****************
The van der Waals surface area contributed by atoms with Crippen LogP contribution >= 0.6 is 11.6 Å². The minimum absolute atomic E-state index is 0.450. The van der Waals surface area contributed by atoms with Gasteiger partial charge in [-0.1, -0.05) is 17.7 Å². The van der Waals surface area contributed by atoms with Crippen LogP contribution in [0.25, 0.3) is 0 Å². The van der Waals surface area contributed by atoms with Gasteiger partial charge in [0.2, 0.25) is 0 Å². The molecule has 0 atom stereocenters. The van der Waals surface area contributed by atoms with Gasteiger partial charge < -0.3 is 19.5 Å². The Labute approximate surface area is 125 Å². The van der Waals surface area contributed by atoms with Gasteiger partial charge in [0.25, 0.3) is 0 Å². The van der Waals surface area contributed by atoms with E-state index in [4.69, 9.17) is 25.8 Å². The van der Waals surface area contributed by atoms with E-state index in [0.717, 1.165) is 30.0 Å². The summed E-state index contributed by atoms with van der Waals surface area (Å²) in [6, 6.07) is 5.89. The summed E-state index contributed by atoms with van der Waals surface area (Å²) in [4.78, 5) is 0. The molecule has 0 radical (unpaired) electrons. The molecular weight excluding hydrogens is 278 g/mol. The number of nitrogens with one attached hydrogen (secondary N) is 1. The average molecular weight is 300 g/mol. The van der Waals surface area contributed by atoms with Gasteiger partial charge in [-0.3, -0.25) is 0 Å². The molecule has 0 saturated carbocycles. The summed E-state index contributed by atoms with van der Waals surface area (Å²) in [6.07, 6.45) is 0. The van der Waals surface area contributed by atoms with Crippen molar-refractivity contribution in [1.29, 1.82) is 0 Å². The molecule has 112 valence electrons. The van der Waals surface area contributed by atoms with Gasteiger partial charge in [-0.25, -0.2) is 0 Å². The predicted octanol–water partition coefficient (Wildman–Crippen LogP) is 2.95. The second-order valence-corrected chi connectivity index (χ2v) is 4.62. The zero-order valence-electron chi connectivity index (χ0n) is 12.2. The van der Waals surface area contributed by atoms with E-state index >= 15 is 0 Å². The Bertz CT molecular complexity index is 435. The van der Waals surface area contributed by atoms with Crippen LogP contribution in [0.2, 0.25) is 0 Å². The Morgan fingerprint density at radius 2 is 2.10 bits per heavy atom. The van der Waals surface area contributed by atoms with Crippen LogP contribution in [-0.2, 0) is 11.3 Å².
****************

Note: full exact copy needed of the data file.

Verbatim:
The van der Waals surface area contributed by atoms with Crippen LogP contribution >= 0.6 is 11.6 Å². The minimum absolute atomic E-state index is 0.450. The van der Waals surface area contributed by atoms with Gasteiger partial charge in [-0.1, -0.05) is 17.7 Å². The van der Waals surface area contributed by atoms with Crippen LogP contribution in [0.25, 0.3) is 0 Å². The van der Waals surface area contributed by atoms with Gasteiger partial charge in [0.2, 0.25) is 0 Å². The molecule has 0 atom stereocenters. The van der Waals surface area contributed by atoms with Gasteiger partial charge < -0.3 is 19.5 Å². The Labute approximate surface area is 125 Å². The van der Waals surface area contributed by atoms with Gasteiger partial charge in [0.25, 0.3) is 0 Å². The van der Waals surface area contributed by atoms with E-state index in [4.69, 9.17) is 25.8 Å². The van der Waals surface area contributed by atoms with E-state index in [0.717, 1.165) is 30.0 Å². The summed E-state index contributed by atoms with van der Waals surface area (Å²) in [6, 6.07) is 5.89. The summed E-state index contributed by atoms with van der Waals surface area (Å²) in [4.78, 5) is 0. The molecule has 0 radical (unpaired) electrons. The molecular weight excluding hydrogens is 278 g/mol. The number of nitrogens with one attached hydrogen (secondary N) is 1. The average molecular weight is 300 g/mol. The van der Waals surface area contributed by atoms with Gasteiger partial charge in [-0.3, -0.25) is 0 Å². The molecule has 0 saturated carbocycles. The summed E-state index contributed by atoms with van der Waals surface area (Å²) in [6.07, 6.45) is 0. The van der Waals surface area contributed by atoms with Crippen molar-refractivity contribution in [1.29, 1.82) is 0 Å². The molecule has 112 valence electrons. The van der Waals surface area contributed by atoms with Gasteiger partial charge in [-0.25, -0.2) is 0 Å². The predicted octanol–water partition coefficient (Wildman–Crippen LogP) is 2.95. The second-order valence-corrected chi connectivity index (χ2v) is 4.62. The zero-order valence-electron chi connectivity index (χ0n) is 12.2. The van der Waals surface area contributed by atoms with E-state index >= 15 is 0 Å². The Bertz CT molecular complexity index is 435. The van der Waals surface area contributed by atoms with Crippen LogP contribution in [0.2, 0.25) is 0 Å². The Morgan fingerprint density at radius 2 is 2.10 bits per heavy atom. The van der Waals surface area contributed by atoms with Crippen LogP contribution in [-0.2, 0) is 11.3 Å².